Thanks to info from the splendid Juamei I joined him and several other interested folks on a potted history and guided tour of St George's Hill Fort, organised by the very friendly people at Elmbridge Museum (Weybridge). I believe the next (free) trip is on 18th September so call 01932 843573 to put your name down.
The staff gave a short talk about the fort and its history, and handed round a few archeological finds, plus a few maps, paintings, and pictures of the area. We then drove out to the St.Georges area, widely described as one of the most exclusive housing developments in the UK. It has security guards, and even a map of the roads and houses, rather like the classic Tube map of London. Anyway, stuff the houses, we came for the hillfort.
There isn’t a great deal to see, but it was great to get the chance to see it, and to chat about it to the museum staff and the other people on the tour. Basically the council owns a semi-circular section of the rampart / ditch, which is all they can show us. The bank is about 6m tall, but the ditch has silted up, and only traces of a bank in front are visible. The remains of the ramparts are now heavily overgrown, and not easy look out from, but in a few places the steep incline off the main rampart / ditch is obvious.
A number of investigations at St George's Hill have failed to discover evidence for regular occupation, while in contrast, testing of a small area at St Ann's Hill suggested it may have been intensively occupied throughout the Iron Age. The archeological finds we saw at the Museum were from the general area, but not the fort itself.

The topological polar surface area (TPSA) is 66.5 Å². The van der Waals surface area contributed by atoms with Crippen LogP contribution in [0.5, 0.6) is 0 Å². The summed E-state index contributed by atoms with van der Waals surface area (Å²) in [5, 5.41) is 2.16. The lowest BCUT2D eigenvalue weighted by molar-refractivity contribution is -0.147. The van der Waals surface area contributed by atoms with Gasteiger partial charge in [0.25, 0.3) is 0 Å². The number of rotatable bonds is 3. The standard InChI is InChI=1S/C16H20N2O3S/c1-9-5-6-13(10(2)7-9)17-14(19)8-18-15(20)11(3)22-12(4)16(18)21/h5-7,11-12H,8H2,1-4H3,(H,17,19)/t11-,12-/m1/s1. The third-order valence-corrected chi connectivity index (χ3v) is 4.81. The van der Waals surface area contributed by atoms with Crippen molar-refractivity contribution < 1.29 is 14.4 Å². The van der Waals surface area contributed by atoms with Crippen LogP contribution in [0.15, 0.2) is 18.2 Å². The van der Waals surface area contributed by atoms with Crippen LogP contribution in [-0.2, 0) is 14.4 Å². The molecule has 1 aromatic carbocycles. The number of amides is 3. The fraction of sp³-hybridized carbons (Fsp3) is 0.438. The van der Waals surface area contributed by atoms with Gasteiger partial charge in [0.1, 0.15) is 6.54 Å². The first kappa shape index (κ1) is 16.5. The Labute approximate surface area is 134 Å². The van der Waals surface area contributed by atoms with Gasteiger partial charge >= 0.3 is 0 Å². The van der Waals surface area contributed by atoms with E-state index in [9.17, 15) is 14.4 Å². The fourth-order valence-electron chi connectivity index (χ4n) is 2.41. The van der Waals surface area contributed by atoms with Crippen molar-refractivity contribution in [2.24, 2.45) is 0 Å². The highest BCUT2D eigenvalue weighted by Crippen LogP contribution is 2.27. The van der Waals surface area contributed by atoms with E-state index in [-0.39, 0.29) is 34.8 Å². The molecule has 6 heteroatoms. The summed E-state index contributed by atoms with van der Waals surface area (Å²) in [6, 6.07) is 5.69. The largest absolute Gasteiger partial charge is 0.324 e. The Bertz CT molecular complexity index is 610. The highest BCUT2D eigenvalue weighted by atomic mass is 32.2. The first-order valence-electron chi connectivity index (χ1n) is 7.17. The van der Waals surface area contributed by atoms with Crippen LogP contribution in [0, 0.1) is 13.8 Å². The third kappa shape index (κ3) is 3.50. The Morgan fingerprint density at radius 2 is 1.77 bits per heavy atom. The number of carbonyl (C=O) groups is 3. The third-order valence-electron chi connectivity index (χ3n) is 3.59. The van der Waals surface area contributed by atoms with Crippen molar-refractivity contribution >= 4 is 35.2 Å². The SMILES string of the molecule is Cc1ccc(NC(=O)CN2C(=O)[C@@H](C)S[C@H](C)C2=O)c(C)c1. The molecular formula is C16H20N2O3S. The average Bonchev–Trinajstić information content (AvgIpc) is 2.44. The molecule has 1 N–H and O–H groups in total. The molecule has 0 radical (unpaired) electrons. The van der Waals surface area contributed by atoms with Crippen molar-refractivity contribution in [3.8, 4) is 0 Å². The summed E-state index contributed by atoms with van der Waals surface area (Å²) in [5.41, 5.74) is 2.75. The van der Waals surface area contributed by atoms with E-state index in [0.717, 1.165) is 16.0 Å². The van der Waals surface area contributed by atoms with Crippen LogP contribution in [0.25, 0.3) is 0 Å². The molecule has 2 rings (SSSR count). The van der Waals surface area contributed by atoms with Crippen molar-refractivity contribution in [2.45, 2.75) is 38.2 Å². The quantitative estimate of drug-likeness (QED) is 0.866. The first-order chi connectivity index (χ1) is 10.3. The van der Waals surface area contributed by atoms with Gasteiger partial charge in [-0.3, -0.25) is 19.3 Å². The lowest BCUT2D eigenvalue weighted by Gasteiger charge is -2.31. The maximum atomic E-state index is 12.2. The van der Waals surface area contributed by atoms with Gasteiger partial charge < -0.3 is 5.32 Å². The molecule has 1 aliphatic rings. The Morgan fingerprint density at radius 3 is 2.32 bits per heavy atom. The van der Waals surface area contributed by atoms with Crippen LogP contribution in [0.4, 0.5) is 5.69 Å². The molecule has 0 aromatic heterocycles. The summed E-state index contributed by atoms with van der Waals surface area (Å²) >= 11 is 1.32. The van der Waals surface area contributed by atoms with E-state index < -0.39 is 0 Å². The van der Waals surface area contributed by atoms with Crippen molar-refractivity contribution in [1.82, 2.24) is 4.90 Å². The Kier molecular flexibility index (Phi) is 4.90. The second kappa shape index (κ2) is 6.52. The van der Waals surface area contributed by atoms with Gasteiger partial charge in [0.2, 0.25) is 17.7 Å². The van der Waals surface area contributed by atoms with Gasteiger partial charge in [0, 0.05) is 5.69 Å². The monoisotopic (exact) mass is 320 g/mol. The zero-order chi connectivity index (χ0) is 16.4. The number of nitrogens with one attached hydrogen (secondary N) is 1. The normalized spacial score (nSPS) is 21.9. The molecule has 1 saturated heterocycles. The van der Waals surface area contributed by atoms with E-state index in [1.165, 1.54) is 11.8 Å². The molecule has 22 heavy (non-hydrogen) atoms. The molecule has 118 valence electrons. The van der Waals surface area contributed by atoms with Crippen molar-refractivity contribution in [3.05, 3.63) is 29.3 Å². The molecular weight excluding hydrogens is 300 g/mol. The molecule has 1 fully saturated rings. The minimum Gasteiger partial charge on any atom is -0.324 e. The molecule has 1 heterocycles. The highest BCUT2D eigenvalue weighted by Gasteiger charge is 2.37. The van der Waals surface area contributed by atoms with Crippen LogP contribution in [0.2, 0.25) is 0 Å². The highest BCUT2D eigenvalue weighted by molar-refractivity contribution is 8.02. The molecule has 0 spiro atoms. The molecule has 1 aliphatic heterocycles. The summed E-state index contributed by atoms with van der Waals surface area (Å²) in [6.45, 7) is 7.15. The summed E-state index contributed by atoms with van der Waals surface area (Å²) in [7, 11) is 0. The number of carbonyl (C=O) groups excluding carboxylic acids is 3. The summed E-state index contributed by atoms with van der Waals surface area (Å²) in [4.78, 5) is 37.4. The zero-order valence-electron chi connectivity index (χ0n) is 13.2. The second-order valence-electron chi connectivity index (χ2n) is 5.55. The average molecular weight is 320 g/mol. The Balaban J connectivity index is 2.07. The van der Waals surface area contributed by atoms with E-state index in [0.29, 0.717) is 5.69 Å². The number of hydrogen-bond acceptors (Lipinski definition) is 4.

PS - Laughable info from www.surreyproperty.com “St George's Hill to the south of the town is one of the most exclusive residential estates in the UK. With its origins as possibly a bronze age hill fort……” Umm, Bronze Age??
Just to the south of the fort's site is a lake romantically called 'Silvermere'. According to 'A Topographical History of Surrey' by Brayley and Mantell (1850), there were trenches leading from "the higher parts of the eminence to this lake. Some of these trenches are sufficiently deep to conceal a man on horseback; and they were doubtless intended to shelter the soldiers when going down to the water to drink; for Silvermere must always have existed; and most probably it derived that name, from the silvery appearance it presents when beheld from the higher grounds."
One can only hope it is silvery today and not full of crisp packets. It seems to be part of a golf course now, and was apparently (according to their website) used by Barnes Wallis for testing his 'Dambuster' bouncing bomb.
The original big house at Silvermere may have gone, but when it was built, "it was found necessary to remove a mound of earth, which proved to be a barrow, and in doing this, three Urns were discovered, filled with bones and charcoal; one of which has been preserved, with its contents, and may be seen within a niche on the terrace at Silvermere." I wonder if it made it to the museum? There is a picture of the urn on p369, and you can see it via Google Books.
Unreachable without trespass or prior permission, this fort lies hidden within a 'very exclusive' housing estate. Guards on 2 entry roads, road blocks on the other two and about 100 1million pound plus houses. Ironically enough, this was the original site of the Diggers, the first commune...
Some numbers to try:
01932 223550 - The residents association. More than likely to send you to...
01932 843573 - Elmbridge Museum. Run 3 or 4 visits a year to the hillfort in conjunction with the residents association, I await contact from them as to when the next visit is...
Repetitive but interesting posts / info about St.George's Hill / Diggers. Ignore most of the dates / events, as they relate to the 350th anniversary (in 1999) of the Diggers occupation of the hill fort area